What is exciting to you about your field right now?
RNA is an essential polymeric molecule that plays various biological roles in coding, decoding, expression and regulation of genetic information in all forms of modern life. Depending on whether it serves as a template for translation into proteins, the RNA is categorized as either a messenger RNA (mRNA) or a non-coding RNA (ncRNA). Both mRNA and ncRNA require RNA-specific enzymes and RNA-binding proteins for proper production, function and recycling in the cells. Therefore, the precise recognition of RNAs by regulatory and RNA-binding proteins is critical for gene expression and cell growth.
In recent years, the Integrator protein complex has emerged as an essential component in RNA metabolism. Disrupted RNA regulation caused by a malfunctioned Integrator have been implicated in multiple malignancies, including lung and prostate cancers. Yet, knowledge about the underlying pathological mechanisms is lacking. This is largely due to a limited understanding of the interplay between Integrator and its RNA substrates.
As a result, our research on Integrator will fill a major gap in knowledge. Our efforts will not only uncover a new class of RNA-binding proteins as important gene regulators, but will also provide the basis for developing therapeutics to combat cancer that are caused by Integrator deficiency and dysregulated microRNAs.
What is a project you are currently working on?
We found that Integrator is an RNA-specific enzyme that processes several species of regulatory ncRNA. Furthermore, Integrator regulates the generation of mRNAs that are activated rapidly in response to growth factor stimulation. How Integrator recognizes RNAs through one or more of its 14 protein subunits is unclear. Our recent data suggest that one of the potential RNAs processed by Integrator are a specific set of microRNAs, small ncRNA molecules that control the function of other genes and hence are important for controlling human developmental and disease processes. MicroRNAs that are processed by Integrator are special in that they are produced in cells where most of the conventionally-generated microRNAs are not present. Several of these microRNAs function to suppress the growth of tumors. We are investigating how these microRNAs are uniquely generated and how they regulate the expression of other genes.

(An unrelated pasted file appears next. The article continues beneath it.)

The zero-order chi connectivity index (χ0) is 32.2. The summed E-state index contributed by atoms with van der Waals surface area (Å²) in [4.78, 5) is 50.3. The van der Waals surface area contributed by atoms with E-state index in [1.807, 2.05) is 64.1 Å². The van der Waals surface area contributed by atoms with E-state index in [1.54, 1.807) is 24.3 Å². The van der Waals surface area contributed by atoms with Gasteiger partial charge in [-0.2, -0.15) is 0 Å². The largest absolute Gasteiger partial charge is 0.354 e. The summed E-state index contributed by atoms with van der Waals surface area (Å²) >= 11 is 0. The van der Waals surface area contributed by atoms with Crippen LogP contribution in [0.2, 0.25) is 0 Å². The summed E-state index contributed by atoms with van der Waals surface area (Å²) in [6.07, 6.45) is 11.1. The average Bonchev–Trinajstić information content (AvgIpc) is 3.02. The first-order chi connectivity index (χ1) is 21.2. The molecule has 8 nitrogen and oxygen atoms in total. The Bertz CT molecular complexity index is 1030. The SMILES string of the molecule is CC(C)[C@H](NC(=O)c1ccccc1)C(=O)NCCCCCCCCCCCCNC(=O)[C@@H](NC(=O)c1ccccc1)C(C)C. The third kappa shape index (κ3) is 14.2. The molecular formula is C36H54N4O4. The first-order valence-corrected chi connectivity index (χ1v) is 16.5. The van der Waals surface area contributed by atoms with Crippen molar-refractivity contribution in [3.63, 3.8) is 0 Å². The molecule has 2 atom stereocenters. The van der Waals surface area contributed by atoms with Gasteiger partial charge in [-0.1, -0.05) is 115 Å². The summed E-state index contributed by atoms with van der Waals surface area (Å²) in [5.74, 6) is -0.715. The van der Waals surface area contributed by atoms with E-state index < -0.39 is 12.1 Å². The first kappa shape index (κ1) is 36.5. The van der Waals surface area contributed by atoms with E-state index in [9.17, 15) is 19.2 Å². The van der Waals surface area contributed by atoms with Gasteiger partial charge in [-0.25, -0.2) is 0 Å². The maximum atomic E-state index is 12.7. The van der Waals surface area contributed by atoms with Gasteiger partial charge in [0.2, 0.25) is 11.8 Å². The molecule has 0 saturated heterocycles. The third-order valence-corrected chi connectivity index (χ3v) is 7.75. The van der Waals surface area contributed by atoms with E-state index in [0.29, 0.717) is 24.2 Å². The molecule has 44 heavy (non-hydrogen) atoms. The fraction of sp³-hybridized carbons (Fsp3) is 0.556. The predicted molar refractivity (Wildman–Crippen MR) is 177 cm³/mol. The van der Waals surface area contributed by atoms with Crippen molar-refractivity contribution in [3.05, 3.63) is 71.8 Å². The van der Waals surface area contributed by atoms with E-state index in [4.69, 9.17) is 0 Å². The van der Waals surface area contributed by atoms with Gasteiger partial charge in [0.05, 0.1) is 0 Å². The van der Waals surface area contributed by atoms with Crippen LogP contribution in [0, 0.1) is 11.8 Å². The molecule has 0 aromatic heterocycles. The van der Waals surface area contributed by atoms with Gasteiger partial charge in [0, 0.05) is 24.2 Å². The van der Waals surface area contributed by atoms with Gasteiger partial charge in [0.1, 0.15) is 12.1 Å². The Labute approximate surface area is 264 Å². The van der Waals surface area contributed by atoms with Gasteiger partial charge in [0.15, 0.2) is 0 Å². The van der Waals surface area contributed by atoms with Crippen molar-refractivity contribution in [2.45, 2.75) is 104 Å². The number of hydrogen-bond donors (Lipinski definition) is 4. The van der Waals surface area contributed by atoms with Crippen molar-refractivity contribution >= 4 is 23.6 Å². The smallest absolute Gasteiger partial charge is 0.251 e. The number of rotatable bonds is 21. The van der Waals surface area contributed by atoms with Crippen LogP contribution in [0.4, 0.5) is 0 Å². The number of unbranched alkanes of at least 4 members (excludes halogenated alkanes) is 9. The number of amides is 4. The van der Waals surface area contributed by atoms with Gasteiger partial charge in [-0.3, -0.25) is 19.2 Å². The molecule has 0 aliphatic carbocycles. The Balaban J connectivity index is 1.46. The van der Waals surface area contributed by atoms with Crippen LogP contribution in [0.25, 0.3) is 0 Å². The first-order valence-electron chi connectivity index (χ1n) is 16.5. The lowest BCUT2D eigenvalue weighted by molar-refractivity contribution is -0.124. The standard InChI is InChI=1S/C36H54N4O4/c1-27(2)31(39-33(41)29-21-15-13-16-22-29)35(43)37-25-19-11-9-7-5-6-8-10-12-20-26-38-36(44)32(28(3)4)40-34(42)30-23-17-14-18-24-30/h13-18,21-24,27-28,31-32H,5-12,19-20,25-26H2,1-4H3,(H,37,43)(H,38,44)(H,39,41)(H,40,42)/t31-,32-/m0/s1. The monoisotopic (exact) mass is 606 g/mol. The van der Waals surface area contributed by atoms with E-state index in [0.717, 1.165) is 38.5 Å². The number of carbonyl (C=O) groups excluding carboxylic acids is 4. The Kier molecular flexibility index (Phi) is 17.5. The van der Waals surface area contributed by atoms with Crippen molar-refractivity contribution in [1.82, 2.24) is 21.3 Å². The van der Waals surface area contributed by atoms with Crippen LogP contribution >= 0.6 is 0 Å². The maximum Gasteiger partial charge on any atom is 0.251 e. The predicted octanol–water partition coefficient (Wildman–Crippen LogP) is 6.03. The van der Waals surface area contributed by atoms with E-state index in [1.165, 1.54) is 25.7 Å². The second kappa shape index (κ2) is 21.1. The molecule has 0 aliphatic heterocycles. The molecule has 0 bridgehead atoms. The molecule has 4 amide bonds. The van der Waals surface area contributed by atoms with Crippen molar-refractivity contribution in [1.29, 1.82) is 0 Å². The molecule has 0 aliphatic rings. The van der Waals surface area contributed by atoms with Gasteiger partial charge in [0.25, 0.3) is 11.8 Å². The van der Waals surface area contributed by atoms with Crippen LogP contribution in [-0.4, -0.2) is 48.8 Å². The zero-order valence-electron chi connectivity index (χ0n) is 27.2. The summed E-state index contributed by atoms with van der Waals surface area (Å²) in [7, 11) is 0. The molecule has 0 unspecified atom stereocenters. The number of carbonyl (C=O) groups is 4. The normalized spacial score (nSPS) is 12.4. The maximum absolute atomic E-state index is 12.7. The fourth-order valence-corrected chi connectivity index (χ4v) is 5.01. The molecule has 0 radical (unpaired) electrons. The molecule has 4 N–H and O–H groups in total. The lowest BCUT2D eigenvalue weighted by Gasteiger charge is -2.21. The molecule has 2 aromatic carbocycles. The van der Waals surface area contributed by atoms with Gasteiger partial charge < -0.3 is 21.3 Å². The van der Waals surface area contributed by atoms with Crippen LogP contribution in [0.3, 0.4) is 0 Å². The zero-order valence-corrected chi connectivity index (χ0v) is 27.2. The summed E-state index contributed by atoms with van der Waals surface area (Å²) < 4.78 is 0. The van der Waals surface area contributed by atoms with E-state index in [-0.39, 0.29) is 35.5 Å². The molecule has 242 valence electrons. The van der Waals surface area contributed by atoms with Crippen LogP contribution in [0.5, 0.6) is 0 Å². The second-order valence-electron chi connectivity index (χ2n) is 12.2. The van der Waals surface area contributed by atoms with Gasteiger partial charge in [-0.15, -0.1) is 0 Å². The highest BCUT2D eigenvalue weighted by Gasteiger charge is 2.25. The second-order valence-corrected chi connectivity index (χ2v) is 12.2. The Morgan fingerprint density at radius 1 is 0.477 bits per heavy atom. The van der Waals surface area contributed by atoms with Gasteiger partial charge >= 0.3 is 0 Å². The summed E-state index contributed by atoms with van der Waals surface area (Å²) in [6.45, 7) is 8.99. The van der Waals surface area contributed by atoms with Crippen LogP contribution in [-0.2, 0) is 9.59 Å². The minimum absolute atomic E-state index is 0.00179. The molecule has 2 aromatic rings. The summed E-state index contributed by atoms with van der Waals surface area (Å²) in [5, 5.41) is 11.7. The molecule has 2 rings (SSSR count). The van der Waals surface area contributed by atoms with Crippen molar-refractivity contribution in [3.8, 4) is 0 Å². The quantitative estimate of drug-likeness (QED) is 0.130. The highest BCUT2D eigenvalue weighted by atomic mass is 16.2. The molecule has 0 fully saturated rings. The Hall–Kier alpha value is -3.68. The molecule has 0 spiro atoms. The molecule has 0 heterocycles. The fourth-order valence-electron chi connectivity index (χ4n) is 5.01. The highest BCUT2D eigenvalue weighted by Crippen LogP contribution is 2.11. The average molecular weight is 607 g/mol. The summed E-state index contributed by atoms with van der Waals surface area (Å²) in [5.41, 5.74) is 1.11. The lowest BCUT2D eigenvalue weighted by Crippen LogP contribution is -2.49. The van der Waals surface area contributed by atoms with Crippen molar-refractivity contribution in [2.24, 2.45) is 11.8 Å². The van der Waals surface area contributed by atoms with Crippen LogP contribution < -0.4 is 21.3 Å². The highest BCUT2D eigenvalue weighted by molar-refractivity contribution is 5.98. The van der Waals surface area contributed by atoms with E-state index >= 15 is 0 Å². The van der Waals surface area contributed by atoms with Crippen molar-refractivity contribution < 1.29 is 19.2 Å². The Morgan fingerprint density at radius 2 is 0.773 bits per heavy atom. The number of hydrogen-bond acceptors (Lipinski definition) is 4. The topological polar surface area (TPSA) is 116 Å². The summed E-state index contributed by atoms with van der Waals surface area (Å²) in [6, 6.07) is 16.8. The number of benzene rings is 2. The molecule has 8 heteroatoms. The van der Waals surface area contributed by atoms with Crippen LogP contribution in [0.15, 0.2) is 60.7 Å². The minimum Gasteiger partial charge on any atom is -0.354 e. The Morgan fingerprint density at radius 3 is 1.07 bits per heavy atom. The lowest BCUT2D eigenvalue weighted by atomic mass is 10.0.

What do you want to achieve with your work and/or in your career?
My graduate research in investigating the structure and function of telomerase has expanded my research interest in the “RNA world.” As a postdoctoral researcher in Dr. Joan Steitz’s lab at Yale University, I discovered novel microRNA biogenesis pathways responsible for the production of Herpesvirus saimiri microRNAs and mammalian 5′-capped microRNA precursors.
My long-term goal is to conduct research on important biological questions in the field of non-coding RNA-regulated gene expression. In my own research group, my immediate goal is to further delineate the unique modes of miRNA production and understand the functions of these special miRNAs in herpesviruses and their mammalian hosts. Such research will allow the design of therapies for related oncogenic herpesviruses and cancers.
In addition to research, I really enjoy student mentoring in the lab. In total, I have mentored seven undergraduates and two doctoral students prior to my arrival at UF. I frequently monitor each student’s grasp of the big picture regarding their research project and encourage them to design their own experiments. Notably, three students contributed significantly to my project and became co-authors in my publications.
At UF, I have assembled a research team including a postdoctoral researcher, a graduate student and four undergraduate students. My experience in teaching has fostered my interest in pursuing a career as a professor in the biological sciences. I look forward to mentoring and interacting with more young scientists in the future.